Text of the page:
• 1979 - Michael Aldrich cracked the code for electronic shopping and executed the first online transaction.
  • 1982 - Boston Computer Exchange entered the international market and became the first e-commerce company.
  • 1991 - Tim Berners-Lee and Robert Cailliau invented the World Wide Web.
  • 1992 - This year marks the launch of the first e-commerce website called Book Stacks Unlimited. It was an online bookstore that brought readers together from all over the world.
  • 1994 - An online web browser called Netscape Navigator was launched.
  • 1995 - The launch of eBay and Amazon.
  • 1998 - The creators of Paypal launched their app. It took online payment to the next level.
  • 1999 - The leading company Alibaba was launched.
  • 2000 - Google Adwords was the first online search advertising tool launched. It assisted retailers in advertising their products and services.
  • 2000 to 2017 - The introduction of marketing events such as Cyber Mondays and e-commerce sites such as Etsy, Apple Pay, Amazon Prime, and Square Inc into the e-commerce industry was made.

A Deep-Dive into the Three Versions of E-commerce

To narrow down the examples, this blog will stick to some of the pioneers of e-commerce.

  • eCommerce 1.0

What sets Amazon apart from other retailers? Despite conducting all its business activities online, the differences are not significant. Initially, it began by selling basic goods such as books, DVDs, and CDs, serving as the foundation for the extensive e-commerce giant it is today.

However, this is only the tip of the iceberg, as Amazon's true innovation lies in its groundbreaking model of granting third-party access to its website. This exclusive feature allows sellers to take advantage of Amazon's extensive warehouses and fulfilment network, ensuring seamless delivery to their customers. As of 2006, Amazon opened its doors to third-party sellers, and now, they make up a staggering 61 per cent of the company's Gross Merchandise Volume (GMV).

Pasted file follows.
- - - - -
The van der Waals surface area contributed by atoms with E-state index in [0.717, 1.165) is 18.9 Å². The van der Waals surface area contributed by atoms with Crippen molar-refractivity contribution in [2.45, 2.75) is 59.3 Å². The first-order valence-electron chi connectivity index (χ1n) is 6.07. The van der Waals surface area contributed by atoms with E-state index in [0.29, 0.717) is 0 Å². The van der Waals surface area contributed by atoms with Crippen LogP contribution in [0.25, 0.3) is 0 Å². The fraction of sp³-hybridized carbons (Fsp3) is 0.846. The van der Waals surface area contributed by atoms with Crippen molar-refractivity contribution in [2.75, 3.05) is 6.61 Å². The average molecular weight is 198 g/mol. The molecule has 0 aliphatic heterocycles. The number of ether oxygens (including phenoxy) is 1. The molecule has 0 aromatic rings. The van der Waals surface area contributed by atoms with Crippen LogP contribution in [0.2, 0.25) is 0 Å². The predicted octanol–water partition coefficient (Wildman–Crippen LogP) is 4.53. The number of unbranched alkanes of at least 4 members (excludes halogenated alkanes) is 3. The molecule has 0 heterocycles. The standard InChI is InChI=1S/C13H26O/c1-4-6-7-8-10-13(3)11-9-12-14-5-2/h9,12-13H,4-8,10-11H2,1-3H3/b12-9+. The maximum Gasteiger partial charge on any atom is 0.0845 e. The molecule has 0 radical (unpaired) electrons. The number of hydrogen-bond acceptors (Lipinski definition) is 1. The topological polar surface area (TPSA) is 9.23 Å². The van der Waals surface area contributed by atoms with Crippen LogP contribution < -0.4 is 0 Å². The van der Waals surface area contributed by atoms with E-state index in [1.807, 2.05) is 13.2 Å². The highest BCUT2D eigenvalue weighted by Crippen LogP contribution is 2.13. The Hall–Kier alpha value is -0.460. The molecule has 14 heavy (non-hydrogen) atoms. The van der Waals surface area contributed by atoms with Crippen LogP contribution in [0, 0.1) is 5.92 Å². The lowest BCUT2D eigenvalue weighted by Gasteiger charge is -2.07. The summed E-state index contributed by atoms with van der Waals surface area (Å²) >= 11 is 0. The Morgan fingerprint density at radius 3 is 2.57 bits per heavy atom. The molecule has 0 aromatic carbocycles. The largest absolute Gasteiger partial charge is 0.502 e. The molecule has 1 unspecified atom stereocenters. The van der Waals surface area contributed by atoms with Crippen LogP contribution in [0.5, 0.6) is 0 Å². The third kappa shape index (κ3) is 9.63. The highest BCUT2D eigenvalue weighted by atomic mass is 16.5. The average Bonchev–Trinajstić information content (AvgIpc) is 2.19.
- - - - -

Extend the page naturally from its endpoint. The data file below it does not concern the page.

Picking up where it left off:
• eCommerce 2.0

Direct to customers proved to be a powerful move in the late 2000s. It eliminated the middleman— retailers and distributors. The emergence of digitally-born businesses was the turning point in the e-commerce industry. This innovative approach upturned the previously faced challenges and broke free from traditional retailers.

The direct to customers approach gravitated to third-party providers that volunteered to handle delivery services at relatively cheaper rates. This cut down the last-mile expense.

  • eCommerce 3.0

This e-commerce model highlights the direct connection between customers and manufacturers. Live stream commerce, ultra-fast fashion, and community group buying are one of the best examples. Let's take the largest e-commerce platform in China as an example.

Pinduoduo, with a market capitalization of USD 152 billion has higher rates of active users than Alibaba. They can offer discounts of up to 80 per cent, thanks to the direct link between consumers and manufacturers.


In conclusion, e-commerce has come a long way since its inception in the early 1990s. The concept of conducting business online was initially met with scepticism and doubt, but over the years, it has become an integral part of our lives. E-commerce has revolutionized the way we shop, communicate, and conduct transactions. As technology continues to advance, it is safe to assume that e-commerce will continue to evolve and shape the future of commerce.